While it might just be the car icon of all icons, the 1957 Chevrolet is also a car that charted a new performance course that forever changed the way the buying public perceived this General Motors division.
Until the '57's arrival, sportiness had been left to the Corvette, which, as you probably already know, could be comfortably enjoyed by only two people at a time.
But with Corvette firepower being made available to the every-day '57 Chevy and its buyers, performance could be enjoyed by the masses, including you and four or five buddies.
Since those days, Chevrolet has banked plenty of success on the philosophy of the '57 Chevy (as seen in the Nova, Chevelle, etc.), even if it wasn't really apparent at the time.
But what about the '55 and '56 Chevrolets that seem to get lumped in with the '57? Although they share many of the same mechanical features and ride on similar chassis, the '57 is the visual standout with its wraparound grille/bumper combination, twin-rocket hood ornaments and deftly defined rear fins that are easily the car's most celebrated features. And since the '58 seemed to take a step backward, it only served to punctuate the '57's star-car status. The designers could have taken the over-the-top approach, as did Chrysler stylists with the aircraft-influenced appendages of the Dodge/Plymouth/DeSoto/Chrysler lineup that year. But they restrained themselves and rendered a set of rear fenders with a just-right amount of jet-age shape that made the '57 appear longer and lower while not looking trendy or controversial.
The Bel Air, Chevy's top-rung model in a trio that included the price-leader One-Fifty and mid-grade Two-Ten, came with a wide triangular band of stainless steel trim that made it instantly recognizable, then and now.
Although the '57 Chevy was only a couple of inches longer than the previous year's car, it was actually lower by about four centimetres. Part of the height reduction was attributed to the 14-inch wheels (15s were on the 1956 cars), as well as modifications made to the car's suspension. The rear leaf springs were relocated closer to the wheels and the ladder-type frame was stiffened with additional cross-bracing. The net effect was a more controlled ride and improved handling.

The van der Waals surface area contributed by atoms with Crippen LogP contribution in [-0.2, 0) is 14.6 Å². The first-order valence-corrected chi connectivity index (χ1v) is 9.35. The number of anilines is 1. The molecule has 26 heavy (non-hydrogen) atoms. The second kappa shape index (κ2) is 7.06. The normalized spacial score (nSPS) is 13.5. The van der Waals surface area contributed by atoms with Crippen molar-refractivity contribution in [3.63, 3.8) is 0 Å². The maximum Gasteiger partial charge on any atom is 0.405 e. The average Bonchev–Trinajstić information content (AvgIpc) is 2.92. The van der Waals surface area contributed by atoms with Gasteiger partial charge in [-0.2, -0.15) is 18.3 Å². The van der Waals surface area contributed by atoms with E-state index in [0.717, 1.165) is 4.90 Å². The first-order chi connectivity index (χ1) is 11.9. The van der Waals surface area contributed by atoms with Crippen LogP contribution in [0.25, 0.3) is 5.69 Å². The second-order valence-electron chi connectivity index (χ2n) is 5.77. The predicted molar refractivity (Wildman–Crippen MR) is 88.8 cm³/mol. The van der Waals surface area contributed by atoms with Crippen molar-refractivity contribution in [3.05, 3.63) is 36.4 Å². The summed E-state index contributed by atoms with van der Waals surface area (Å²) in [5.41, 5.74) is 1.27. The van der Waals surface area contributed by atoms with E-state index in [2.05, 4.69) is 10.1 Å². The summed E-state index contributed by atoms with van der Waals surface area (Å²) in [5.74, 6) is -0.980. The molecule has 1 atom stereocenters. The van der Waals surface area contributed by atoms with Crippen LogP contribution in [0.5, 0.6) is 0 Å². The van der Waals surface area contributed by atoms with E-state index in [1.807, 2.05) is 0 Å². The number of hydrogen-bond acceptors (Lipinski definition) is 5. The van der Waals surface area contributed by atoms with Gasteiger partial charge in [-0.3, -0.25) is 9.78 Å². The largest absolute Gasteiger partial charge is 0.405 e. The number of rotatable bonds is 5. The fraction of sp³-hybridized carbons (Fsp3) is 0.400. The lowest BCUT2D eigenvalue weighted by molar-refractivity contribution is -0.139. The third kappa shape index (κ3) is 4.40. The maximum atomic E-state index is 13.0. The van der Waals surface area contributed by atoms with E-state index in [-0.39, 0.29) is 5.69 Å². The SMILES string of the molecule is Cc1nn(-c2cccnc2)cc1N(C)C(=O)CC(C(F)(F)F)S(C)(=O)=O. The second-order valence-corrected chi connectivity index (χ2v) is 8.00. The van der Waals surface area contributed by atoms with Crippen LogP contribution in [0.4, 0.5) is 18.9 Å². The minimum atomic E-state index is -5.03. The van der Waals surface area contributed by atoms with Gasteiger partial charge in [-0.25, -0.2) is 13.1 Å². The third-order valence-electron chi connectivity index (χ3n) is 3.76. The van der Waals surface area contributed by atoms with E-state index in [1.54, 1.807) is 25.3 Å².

With 19 separate models, including coupes, sedans, hardtops, wagons (including the gorgeous and super-rare Nomad sport wagon) and convertibles, most buyers had no problem finding a Chevy to fit their lifestyle or pocketbook. Power sources were equally diverse. The starting point was a 235-cubic-inch "Blue Flame" six-cylinder engine that generated 140 horsepower. The base V8 was the 162-horsepower 265-cubic-inch unit that was first developed for the 1955 Chevy.
The big news for '57 was the addition of a 283-cubic-inch V8 to the options list, similar to the one found in the Corvette. However, this engine, which was a mildly bored-out variant of the 265, could be ordered in one of six different horsepower ratings, ranging from 185 all the way up to 283. The latter, combined with a close-ratio three-speed manual transmission, featured mechanical fuel-injection that was a whopping $550 option.
Most of these low-volume one-horsepower-per-cubic-inch engines found their way into factory and privately sponsored race cars where they easily outclassed most of the Ford and Plymouth competition. Still, it proved Chevrolet was intent on bringing performance to more than just Corvette afficionados.
A still-potent 283 with dual four-barrel carbs that cranked out 270 horsepower was a slightly more common high-performance option. However for most buyers, flat-out speed was less important than the Chevy's perfectly proportioned styling and affordable nature. Consequently, the 185-horsepower 283 engine coupled to the two-speed Powerglide automatic transmission found its way into most '57s.
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